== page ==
I’ve written a few posts before on my experience with dysthymia and therapy, and managing my tendency to depression. I haven’t written on this topic in several years, and I was reminded by the flood of posts about Robin Williams that hearing other people speak about the difficulties they have can help.
One thing that strikes me about those older posts is their optimism. Funny thing to say about posts about depression, but both of them are about solutions. Those solutions have really helped me; the optimism is in that sense justified. I don’t usually spend extended periods of time depressed anymore, in part because of the work I’ve done in the past on the emotional side and the physical side of my mental state, and in part because longer experience with managed (versus unmanaged) depression, and a better understanding of what works for me, means I’m more likely to notice and to do the necessary work when things get out of whack.
But there is a relentlessness about the tendency to become depressed, and the need to constantly manage it and deal with it, that I find wearing in a way that I didn’t five years ago, or even two or three years ago. Based on my experiences with recurrence, dysthymia for me seems to be something that I’m nearly always resisting, and that I don’t always successfully stave off. Getting into that mode is revisiting familiar mental territory, even if I try to make it less so.
It’s honestly scary to have recurrent thoughts that say, as one of my articulate friends put it, “that you’re a cancer on the world that must be excised.” The notion that that will never end for me, that there will never be a day when happiness can’t be capriciously stolen by my jerkbrain (thanks Captain Awkward for that term), is exhausting. I don’t know how other people who live with depression feel, but it’s not hard for me to imagine the possibility that someday that exhaustion might pile up to the point where I start to feel like I can’t do it anymore, can’t keep wrestling myself for every scrap of goodness and happiness that I can find.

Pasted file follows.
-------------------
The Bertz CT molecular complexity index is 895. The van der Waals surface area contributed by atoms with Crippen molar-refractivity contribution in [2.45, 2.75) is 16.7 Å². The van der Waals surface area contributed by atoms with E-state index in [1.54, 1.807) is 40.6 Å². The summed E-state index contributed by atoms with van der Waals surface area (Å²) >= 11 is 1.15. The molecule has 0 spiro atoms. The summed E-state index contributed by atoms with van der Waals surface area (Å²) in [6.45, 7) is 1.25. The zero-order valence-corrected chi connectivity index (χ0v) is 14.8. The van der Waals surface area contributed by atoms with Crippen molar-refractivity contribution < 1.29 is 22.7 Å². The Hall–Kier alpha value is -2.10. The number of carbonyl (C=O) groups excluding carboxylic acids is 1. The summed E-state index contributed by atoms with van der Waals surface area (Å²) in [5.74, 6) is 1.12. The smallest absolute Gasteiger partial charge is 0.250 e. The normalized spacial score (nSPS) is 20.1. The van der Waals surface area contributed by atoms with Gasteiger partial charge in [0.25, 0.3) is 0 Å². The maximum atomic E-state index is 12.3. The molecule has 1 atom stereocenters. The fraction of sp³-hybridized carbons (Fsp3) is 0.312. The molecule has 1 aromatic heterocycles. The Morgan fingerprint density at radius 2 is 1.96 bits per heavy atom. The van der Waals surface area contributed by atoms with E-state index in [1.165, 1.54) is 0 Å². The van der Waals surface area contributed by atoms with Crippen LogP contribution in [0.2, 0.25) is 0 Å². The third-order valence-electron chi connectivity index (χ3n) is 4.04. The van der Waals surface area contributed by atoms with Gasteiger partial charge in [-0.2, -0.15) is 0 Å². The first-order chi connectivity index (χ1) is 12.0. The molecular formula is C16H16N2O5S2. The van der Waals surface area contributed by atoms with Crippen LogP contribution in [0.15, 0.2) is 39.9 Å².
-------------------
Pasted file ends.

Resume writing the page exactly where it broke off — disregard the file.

To quote this lovely piece:
depression is not, in point of fact, you at all, but a malicious program that’s taken up residence in your brain that runs alongside your you-ness, and turns your brain into a zero-sum landgrab between malware and firmware. Not only does the depression chip away at your energy and focus and clarity, but what you do retain is so exhausted from the nonstop defense of its resources that at times you just want to give in, give up, sink all the way into the warm, quiet darkness.
Even though I feel like I’m far away from that point now, I don’t really have a happy ending to this part of the story, only an intention for it to someday have one; an intention to use all the mental, emotional, physical, financial, and fellow-human resources that I have to stay far away from that point, to remember that most of the time I’m pretty happy, and the effort to keep my jerkbrain from stealing the spotlight is worth it. If you, too, feel relentlessly sucked down in the mire, I hope you also believe that you deserve the spotlight, and not your jerkbrain. And that if nothing else, the notion of a dancing, singing brain in the spotlight made you chuckle.
Edit: Or, you know, I could let Erika Moen say it for me, and better.